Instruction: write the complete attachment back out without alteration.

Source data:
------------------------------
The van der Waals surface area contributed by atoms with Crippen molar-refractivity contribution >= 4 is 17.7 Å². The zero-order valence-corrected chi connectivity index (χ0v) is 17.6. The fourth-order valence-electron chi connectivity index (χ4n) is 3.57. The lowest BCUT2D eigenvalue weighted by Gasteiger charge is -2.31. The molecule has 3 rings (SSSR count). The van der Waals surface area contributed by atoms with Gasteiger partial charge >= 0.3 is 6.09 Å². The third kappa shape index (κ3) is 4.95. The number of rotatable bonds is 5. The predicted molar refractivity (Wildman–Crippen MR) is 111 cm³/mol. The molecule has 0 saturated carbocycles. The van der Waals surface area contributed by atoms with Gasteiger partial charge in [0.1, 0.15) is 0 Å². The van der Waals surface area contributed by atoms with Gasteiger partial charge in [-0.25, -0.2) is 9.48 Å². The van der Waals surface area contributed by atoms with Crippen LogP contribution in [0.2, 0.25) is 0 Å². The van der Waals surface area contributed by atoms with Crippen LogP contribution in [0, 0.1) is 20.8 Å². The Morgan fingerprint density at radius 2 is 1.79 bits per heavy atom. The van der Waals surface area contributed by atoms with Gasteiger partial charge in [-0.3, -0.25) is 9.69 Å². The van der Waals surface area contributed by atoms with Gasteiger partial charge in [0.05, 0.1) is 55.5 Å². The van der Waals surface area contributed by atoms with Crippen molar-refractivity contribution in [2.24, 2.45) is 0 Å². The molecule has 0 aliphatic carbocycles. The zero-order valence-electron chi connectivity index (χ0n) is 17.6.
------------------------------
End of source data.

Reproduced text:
The van der Waals surface area contributed by atoms with Crippen molar-refractivity contribution >= 4 is 17.7 Å². The zero-order valence-corrected chi connectivity index (χ0v) is 17.6. The fourth-order valence-electron chi connectivity index (χ4n) is 3.57. The lowest BCUT2D eigenvalue weighted by Gasteiger charge is -2.31. The molecule has 3 rings (SSSR count). The van der Waals surface area contributed by atoms with Gasteiger partial charge >= 0.3 is 6.09 Å². The third kappa shape index (κ3) is 4.95. The number of rotatable bonds is 5. The predicted molar refractivity (Wildman–Crippen MR) is 111 cm³/mol. The molecule has 0 saturated carbocycles. The van der Waals surface area contributed by atoms with Gasteiger partial charge in [0.1, 0.15) is 0 Å². The van der Waals surface area contributed by atoms with Gasteiger partial charge in [-0.25, -0.2) is 9.48 Å². The van der Waals surface area contributed by atoms with Crippen LogP contribution in [0.2, 0.25) is 0 Å². The van der Waals surface area contributed by atoms with Crippen LogP contribution in [0, 0.1) is 20.8 Å². The Morgan fingerprint density at radius 2 is 1.79 bits per heavy atom. The van der Waals surface area contributed by atoms with Gasteiger partial charge in [-0.3, -0.25) is 9.69 Å². The van der Waals surface area contributed by atoms with Gasteiger partial charge in [0.05, 0.1) is 55.5 Å². The van der Waals surface area contributed by atoms with Crippen molar-refractivity contribution in [2.24, 2.45) is 0 Å². The molecule has 0 aliphatic carbocycles. The zero-order valence-electron chi connectivity index (χ0n) is 17.6.